Howie came up with the band name. We felt that since we did not fit neatly into one musical niche, we were FREAKS in the then very diversified New York City live music scene. We were one of the more popular groups in the underground world of CBGBs, Pyramid Club, the Lismar Lounge and other East Village venues of the era, as we were embraced by all the various rock-n-roll cliques in the city. FREAKS shall inherit the Earth …or so we thought.
The band split for good in 1990 after the strain of a revolving-door membership at the end of our run. The final nail in the coffin was when Howie left to form D-Generation with Jesse Malin, the lead singer of D-Gen who also has a successful solo career.
Jesse and Howie were like brothers. Jesse roadied for FREAKS. Howie went to live with Jesse when we split up in late 1989. Side note: we kept the band going and got along just fine after the broken marriage. What Jesse has done for Howie since his dire diagnosis of liver disease is beyond brothers though…he’s more like a guardian angel. He started a Gofundme that raised over $75,000 in three days, a tribute to Howie’s popularity and legions of generous friends. Jesse threw two star-studded benefit concerts, huge affairs…one in New York and one in LA. After Howie passed, Jesse honored his friend’s dying wish to have a celebration-of-life tribute concert in each of his beloved cities. Yep, he did it all over again. Malin also wrote a heart-wrenching, but highly entertaining eulogy called “The Patron Saint of Weird” published by the Village Voice.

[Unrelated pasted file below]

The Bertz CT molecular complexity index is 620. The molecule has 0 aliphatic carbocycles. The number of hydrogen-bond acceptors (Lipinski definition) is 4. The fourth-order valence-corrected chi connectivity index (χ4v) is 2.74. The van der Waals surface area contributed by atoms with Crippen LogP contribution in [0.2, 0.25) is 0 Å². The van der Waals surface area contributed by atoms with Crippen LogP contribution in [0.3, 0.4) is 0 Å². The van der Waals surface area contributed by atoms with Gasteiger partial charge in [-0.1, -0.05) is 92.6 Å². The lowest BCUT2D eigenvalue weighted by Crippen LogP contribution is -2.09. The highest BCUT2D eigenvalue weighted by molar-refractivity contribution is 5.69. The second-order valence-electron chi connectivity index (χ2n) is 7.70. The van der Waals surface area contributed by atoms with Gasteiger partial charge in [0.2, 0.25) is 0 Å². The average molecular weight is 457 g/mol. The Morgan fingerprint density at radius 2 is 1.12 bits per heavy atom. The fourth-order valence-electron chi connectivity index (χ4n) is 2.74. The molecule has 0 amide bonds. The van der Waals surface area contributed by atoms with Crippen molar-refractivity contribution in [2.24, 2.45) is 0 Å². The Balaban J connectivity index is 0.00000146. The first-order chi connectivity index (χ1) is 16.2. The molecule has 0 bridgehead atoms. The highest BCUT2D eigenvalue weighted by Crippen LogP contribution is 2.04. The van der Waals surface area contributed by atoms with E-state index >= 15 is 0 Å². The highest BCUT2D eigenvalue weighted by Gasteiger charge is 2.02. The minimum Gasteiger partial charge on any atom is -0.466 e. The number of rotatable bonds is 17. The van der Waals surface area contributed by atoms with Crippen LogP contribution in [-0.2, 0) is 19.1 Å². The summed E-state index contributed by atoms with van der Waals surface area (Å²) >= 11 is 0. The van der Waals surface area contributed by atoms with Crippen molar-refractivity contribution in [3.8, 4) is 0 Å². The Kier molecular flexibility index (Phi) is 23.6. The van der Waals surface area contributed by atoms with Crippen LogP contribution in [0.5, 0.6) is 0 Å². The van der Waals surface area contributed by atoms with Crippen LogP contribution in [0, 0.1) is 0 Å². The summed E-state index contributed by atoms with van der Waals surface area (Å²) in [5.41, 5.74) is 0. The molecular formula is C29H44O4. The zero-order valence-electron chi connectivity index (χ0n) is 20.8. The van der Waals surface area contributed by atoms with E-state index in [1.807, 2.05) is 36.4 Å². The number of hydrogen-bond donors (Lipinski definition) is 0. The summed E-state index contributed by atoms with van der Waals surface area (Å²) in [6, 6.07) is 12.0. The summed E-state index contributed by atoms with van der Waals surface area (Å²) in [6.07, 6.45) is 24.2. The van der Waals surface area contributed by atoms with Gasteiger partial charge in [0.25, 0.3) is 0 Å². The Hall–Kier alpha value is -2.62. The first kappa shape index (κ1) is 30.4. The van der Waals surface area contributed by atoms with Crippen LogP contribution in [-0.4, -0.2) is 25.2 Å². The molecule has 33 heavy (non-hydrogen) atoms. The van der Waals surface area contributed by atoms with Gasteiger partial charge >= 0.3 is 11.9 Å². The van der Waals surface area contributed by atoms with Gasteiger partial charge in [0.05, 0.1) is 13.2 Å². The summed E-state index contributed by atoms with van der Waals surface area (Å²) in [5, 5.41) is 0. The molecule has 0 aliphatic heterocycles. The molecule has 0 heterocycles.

Jesse Malin has a little empire of nightclubs and bars in the East Village. He named his latest one 96 Tears, after the tattoo Howie had on the back of his neck. The ambiance is pure Pyro. The walls are studded with showcases featuring oddball items from the infamous massive collection. The drinks even have Howie-esque names like the “Jet Boy” and the “Astro Zombie.”
The whole saga of Howie’s death has weighed heavily on his friends. It was a rollercoaster ride for sure.